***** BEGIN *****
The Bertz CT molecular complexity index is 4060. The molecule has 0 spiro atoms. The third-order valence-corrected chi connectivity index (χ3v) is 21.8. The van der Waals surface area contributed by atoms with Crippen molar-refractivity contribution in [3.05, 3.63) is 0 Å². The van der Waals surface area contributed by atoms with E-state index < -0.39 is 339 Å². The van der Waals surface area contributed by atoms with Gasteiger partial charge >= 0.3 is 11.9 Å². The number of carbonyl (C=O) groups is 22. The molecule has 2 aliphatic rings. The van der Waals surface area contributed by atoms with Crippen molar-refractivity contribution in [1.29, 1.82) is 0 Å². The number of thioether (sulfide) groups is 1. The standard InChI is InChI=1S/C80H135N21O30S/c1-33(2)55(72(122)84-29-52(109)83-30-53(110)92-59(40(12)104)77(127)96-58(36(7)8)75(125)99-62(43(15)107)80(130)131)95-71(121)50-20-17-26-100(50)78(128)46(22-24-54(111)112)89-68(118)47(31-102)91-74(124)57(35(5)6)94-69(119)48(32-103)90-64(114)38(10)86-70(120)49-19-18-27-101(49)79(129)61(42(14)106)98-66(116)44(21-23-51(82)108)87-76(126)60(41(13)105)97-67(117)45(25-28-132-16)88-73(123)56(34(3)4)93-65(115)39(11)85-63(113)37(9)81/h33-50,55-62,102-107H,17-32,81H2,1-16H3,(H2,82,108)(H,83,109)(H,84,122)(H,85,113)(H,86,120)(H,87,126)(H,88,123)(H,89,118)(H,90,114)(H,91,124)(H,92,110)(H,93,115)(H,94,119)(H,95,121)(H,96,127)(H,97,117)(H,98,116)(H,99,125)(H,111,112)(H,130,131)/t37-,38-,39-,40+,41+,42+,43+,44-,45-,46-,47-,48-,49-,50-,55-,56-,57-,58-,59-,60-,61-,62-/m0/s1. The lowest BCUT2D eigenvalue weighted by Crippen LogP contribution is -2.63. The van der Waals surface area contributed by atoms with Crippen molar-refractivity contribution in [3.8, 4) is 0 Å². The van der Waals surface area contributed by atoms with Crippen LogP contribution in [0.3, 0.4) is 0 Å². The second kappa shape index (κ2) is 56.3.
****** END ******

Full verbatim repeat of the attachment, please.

The Bertz CT molecular complexity index is 4060. The molecule has 0 spiro atoms. The third-order valence-corrected chi connectivity index (χ3v) is 21.8. The van der Waals surface area contributed by atoms with Crippen molar-refractivity contribution in [3.05, 3.63) is 0 Å². The van der Waals surface area contributed by atoms with E-state index < -0.39 is 339 Å². The van der Waals surface area contributed by atoms with Gasteiger partial charge >= 0.3 is 11.9 Å². The number of carbonyl (C=O) groups is 22. The molecule has 2 aliphatic rings. The van der Waals surface area contributed by atoms with Crippen molar-refractivity contribution in [1.29, 1.82) is 0 Å². The number of thioether (sulfide) groups is 1. The standard InChI is InChI=1S/C80H135N21O30S/c1-33(2)55(72(122)84-29-52(109)83-30-53(110)92-59(40(12)104)77(127)96-58(36(7)8)75(125)99-62(43(15)107)80(130)131)95-71(121)50-20-17-26-100(50)78(128)46(22-24-54(111)112)89-68(118)47(31-102)91-74(124)57(35(5)6)94-69(119)48(32-103)90-64(114)38(10)86-70(120)49-19-18-27-101(49)79(129)61(42(14)106)98-66(116)44(21-23-51(82)108)87-76(126)60(41(13)105)97-67(117)45(25-28-132-16)88-73(123)56(34(3)4)93-65(115)39(11)85-63(113)37(9)81/h33-50,55-62,102-107H,17-32,81H2,1-16H3,(H2,82,108)(H,83,109)(H,84,122)(H,85,113)(H,86,120)(H,87,126)(H,88,123)(H,89,118)(H,90,114)(H,91,124)(H,92,110)(H,93,115)(H,94,119)(H,95,121)(H,96,127)(H,97,117)(H,98,116)(H,99,125)(H,111,112)(H,130,131)/t37-,38-,39-,40+,41+,42+,43+,44-,45-,46-,47-,48-,49-,50-,55-,56-,57-,58-,59-,60-,61-,62-/m0/s1. The lowest BCUT2D eigenvalue weighted by Crippen LogP contribution is -2.63. The van der Waals surface area contributed by atoms with Crippen molar-refractivity contribution in [3.8, 4) is 0 Å². The van der Waals surface area contributed by atoms with Crippen LogP contribution in [0.3, 0.4) is 0 Å². The second kappa shape index (κ2) is 56.3.